You either “get it” or you don’t, and it definitely isn’t for everyone. In some ways I could argue I can get same performance out of some souped up kid racer than some Porsche’s for less money, but that would miss the point too.
 

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Autocar spoke with Porsche's design chief Michael Mauer and it seems like an electric Hypercar isn't much of a priority for Porsche at the moment.

Porsche has no desire to follow the array of electric hypercars with four-figure power outputs into the market, according to the brand's design chief.

Talking to Autocar in a phone interview that would have taken place at the cancelled Geneva motor show, Michael Mauer expressed that he has other ideas about what is important for enthusiasts.

"I think now it is so challenging with the weight of batteries to find the best compromise of performance, drivability and lower weight," he said.

These hypercars are not only heavy, they are very much driven by aerodynamics, so they end up looking very similar. There is also the fact that [with an EV] the engine [power and character] is not a big deal any more, and therefore I would love to do something different.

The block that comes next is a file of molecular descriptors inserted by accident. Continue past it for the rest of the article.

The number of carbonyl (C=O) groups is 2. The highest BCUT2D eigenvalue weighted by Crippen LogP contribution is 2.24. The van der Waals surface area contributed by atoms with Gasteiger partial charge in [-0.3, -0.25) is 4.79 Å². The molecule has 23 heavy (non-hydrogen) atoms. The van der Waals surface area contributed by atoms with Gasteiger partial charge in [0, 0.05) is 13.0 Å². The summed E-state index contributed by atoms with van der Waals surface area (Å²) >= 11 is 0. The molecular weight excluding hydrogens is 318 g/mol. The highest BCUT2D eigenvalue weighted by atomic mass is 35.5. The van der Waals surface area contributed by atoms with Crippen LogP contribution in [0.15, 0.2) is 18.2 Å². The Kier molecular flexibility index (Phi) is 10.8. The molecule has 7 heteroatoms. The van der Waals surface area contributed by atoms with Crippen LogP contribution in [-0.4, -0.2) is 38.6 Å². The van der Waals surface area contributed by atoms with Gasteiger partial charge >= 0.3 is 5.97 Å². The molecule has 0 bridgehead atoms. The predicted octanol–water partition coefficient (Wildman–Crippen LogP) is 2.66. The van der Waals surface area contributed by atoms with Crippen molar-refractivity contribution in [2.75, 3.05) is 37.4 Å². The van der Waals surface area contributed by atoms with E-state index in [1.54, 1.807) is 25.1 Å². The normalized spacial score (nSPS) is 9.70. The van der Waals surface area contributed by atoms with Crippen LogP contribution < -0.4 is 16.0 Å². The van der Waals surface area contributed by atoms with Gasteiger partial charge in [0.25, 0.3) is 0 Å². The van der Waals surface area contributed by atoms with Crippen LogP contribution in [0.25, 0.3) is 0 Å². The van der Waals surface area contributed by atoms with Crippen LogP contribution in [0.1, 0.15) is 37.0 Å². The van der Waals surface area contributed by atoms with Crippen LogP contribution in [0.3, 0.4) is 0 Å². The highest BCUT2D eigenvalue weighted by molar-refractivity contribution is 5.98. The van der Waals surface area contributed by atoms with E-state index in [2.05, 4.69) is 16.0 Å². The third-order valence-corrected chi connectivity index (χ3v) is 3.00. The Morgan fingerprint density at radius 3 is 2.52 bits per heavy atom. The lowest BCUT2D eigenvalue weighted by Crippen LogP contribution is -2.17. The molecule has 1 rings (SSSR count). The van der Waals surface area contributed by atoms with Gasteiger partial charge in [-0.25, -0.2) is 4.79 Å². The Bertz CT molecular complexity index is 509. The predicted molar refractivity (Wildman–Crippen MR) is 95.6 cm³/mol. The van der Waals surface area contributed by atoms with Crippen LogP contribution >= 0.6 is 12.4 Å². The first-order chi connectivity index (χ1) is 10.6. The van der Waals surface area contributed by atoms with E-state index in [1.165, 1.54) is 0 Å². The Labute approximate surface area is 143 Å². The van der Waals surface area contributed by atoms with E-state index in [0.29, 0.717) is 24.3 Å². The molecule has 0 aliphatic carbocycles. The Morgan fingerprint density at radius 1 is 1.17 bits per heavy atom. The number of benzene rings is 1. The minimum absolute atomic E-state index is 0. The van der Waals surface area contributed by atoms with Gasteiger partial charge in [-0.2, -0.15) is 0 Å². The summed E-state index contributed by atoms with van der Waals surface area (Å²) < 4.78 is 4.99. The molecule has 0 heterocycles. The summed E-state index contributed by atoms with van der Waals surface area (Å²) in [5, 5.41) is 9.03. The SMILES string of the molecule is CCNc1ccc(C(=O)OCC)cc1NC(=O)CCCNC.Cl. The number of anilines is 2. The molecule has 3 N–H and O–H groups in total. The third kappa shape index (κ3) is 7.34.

"What I personally find very challenging is not to have another hypercar with 2000bhp, but for the Porsche brand to look into something smaller, something lighter, with more of a drivability focus."

The comments reinforce an Autocar report from last November that plans to launch a pure-EV hypercar to succeed the 918 Spyder had been wound back as solid-state battery technology has not progressed as quickly as hoped. It is believed instead that Porsche engineers are pursuing a plug-in hybrid drivetrain originally developed by its motorsport division for an aborted return to the Formula 1 grid as an engine supplier.

Such a powertrain should give it the engineering integrity, performance and character to compete head-on with other motorsport-inspired hypercars such as the Aston Martin Valkyrie and Mercedes-AMG One.

Talking more widely about EVs, Mauer predicted that as the demand for aerodynamic performance increases to boost electric range, we would see "much smaller cars, lower cars, more efficient aerodynamics".

"You can question how long this hype of SUVs will continue," Mauer continued, citing the upcoming Taycan Cross Turismo as an example of a car that offers SUV versatility in a lower, more range-friendly shape.